Parishioners complained to the rector, Reverend Jonathan Evans, about the subject matter of the sculpture, which intended to be the centerpiece of [the third annual] "Stations of the Cross" charity art auction [...]
Rev. Evans expressed disappointment in the removal of the statue, appearing to take a philosophical view on the work. "For me, 'Stormtrooper Crucifixion' raises similar questions to those which C.S. Lewis raised in his science fiction trilogy -- that, were other races to exist on other planets, would Christ be incarnated among those races in order to die for their salvation?"
The artist seemed not to reflect as directly on Christ as an inspiration for the work: "This is a crucified Stormtrooper and has nothing to do with religion," said Callanan. "It [was] not a method of capital punishment reserved for the Son of God.The piece being taken down is a sign of the times. The offended few out-voice the supportive / pleased many," he said. "I think churchgoers should be more vocal about the abuse that many children worldwide have had to go through, rather than a piece of science fiction cult art."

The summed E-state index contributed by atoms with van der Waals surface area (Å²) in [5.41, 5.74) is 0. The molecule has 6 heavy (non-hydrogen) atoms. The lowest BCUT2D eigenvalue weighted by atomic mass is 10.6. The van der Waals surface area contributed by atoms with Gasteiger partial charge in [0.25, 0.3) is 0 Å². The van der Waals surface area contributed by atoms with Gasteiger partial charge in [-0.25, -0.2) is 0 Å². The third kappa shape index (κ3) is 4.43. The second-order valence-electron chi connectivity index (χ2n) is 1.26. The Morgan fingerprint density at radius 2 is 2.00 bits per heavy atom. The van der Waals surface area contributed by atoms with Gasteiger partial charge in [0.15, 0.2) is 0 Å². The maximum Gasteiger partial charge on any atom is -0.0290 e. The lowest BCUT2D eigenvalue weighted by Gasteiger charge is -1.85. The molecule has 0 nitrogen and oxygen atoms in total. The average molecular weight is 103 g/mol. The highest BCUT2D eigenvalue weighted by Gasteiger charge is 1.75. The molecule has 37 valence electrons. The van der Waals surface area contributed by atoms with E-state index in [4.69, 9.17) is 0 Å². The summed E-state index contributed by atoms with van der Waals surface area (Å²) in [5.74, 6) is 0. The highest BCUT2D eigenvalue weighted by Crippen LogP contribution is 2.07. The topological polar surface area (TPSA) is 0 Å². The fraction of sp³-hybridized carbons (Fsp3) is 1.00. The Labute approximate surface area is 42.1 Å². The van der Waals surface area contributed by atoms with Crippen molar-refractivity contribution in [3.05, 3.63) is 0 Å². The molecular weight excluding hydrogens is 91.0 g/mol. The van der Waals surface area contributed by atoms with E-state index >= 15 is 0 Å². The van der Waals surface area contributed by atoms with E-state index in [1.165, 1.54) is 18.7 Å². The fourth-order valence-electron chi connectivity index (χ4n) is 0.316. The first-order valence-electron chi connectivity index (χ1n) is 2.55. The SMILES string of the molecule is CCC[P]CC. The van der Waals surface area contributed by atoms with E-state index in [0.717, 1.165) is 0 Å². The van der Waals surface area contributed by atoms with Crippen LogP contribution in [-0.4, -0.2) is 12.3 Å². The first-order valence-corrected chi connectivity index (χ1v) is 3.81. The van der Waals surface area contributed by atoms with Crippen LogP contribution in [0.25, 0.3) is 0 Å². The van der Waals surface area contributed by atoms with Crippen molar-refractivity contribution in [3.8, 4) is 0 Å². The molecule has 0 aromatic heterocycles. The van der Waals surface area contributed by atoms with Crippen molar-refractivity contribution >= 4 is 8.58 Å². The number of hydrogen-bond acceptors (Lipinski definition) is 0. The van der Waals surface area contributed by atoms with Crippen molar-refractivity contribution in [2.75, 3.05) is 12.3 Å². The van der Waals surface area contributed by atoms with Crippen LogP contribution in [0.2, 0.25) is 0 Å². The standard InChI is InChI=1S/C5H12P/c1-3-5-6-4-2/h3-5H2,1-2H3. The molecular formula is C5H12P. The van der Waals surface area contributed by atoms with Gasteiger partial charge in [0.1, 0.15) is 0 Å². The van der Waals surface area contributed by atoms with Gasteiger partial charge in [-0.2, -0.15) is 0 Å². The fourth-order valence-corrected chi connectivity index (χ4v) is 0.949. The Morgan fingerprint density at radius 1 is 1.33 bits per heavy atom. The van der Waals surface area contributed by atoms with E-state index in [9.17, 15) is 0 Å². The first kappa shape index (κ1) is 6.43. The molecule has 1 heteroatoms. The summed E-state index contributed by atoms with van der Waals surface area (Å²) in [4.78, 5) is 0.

In case you were wondering what kind of art is considered appropriate at a crucifixion-themed art show in a church, here are some that were not removed: